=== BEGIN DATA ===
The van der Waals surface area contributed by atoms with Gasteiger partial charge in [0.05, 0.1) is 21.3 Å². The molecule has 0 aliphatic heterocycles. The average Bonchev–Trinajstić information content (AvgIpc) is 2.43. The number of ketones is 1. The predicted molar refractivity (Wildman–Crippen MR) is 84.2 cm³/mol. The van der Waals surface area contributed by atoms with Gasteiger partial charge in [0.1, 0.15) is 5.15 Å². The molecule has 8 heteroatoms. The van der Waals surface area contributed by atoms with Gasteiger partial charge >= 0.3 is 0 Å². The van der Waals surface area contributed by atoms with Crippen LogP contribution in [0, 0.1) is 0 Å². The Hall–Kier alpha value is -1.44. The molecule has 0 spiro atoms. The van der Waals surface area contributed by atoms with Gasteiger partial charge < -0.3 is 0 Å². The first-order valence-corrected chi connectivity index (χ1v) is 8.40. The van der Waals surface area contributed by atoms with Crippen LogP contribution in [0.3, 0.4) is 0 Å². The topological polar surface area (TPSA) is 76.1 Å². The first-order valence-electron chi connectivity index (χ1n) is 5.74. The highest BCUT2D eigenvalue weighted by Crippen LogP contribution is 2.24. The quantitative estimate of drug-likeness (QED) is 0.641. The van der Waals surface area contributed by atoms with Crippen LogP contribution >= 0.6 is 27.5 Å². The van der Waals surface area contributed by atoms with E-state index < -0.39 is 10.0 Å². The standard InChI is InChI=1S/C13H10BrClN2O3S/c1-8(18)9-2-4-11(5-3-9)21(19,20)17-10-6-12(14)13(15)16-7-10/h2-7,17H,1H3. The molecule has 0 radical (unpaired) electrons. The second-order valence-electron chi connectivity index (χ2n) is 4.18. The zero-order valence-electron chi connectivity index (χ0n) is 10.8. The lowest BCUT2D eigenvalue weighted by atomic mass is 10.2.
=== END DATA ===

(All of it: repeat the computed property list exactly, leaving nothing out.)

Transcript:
The van der Waals surface area contributed by atoms with Gasteiger partial charge in [0.05, 0.1) is 21.3 Å². The molecule has 0 aliphatic heterocycles. The average Bonchev–Trinajstić information content (AvgIpc) is 2.43. The number of ketones is 1. The predicted molar refractivity (Wildman–Crippen MR) is 84.2 cm³/mol. The van der Waals surface area contributed by atoms with Gasteiger partial charge in [0.1, 0.15) is 5.15 Å². The molecule has 8 heteroatoms. The van der Waals surface area contributed by atoms with Gasteiger partial charge >= 0.3 is 0 Å². The van der Waals surface area contributed by atoms with Crippen LogP contribution in [0, 0.1) is 0 Å². The Hall–Kier alpha value is -1.44. The molecule has 0 spiro atoms. The van der Waals surface area contributed by atoms with Gasteiger partial charge < -0.3 is 0 Å². The first-order valence-corrected chi connectivity index (χ1v) is 8.40. The van der Waals surface area contributed by atoms with Crippen LogP contribution in [0.3, 0.4) is 0 Å². The topological polar surface area (TPSA) is 76.1 Å². The first-order valence-electron chi connectivity index (χ1n) is 5.74. The highest BCUT2D eigenvalue weighted by Crippen LogP contribution is 2.24. The quantitative estimate of drug-likeness (QED) is 0.641. The van der Waals surface area contributed by atoms with Crippen LogP contribution >= 0.6 is 27.5 Å². The van der Waals surface area contributed by atoms with E-state index < -0.39 is 10.0 Å². The standard InChI is InChI=1S/C13H10BrClN2O3S/c1-8(18)9-2-4-11(5-3-9)21(19,20)17-10-6-12(14)13(15)16-7-10/h2-7,17H,1H3. The molecule has 0 radical (unpaired) electrons. The second-order valence-electron chi connectivity index (χ2n) is 4.18. The zero-order valence-electron chi connectivity index (χ0n) is 10.8. The lowest BCUT2D eigenvalue weighted by atomic mass is 10.2.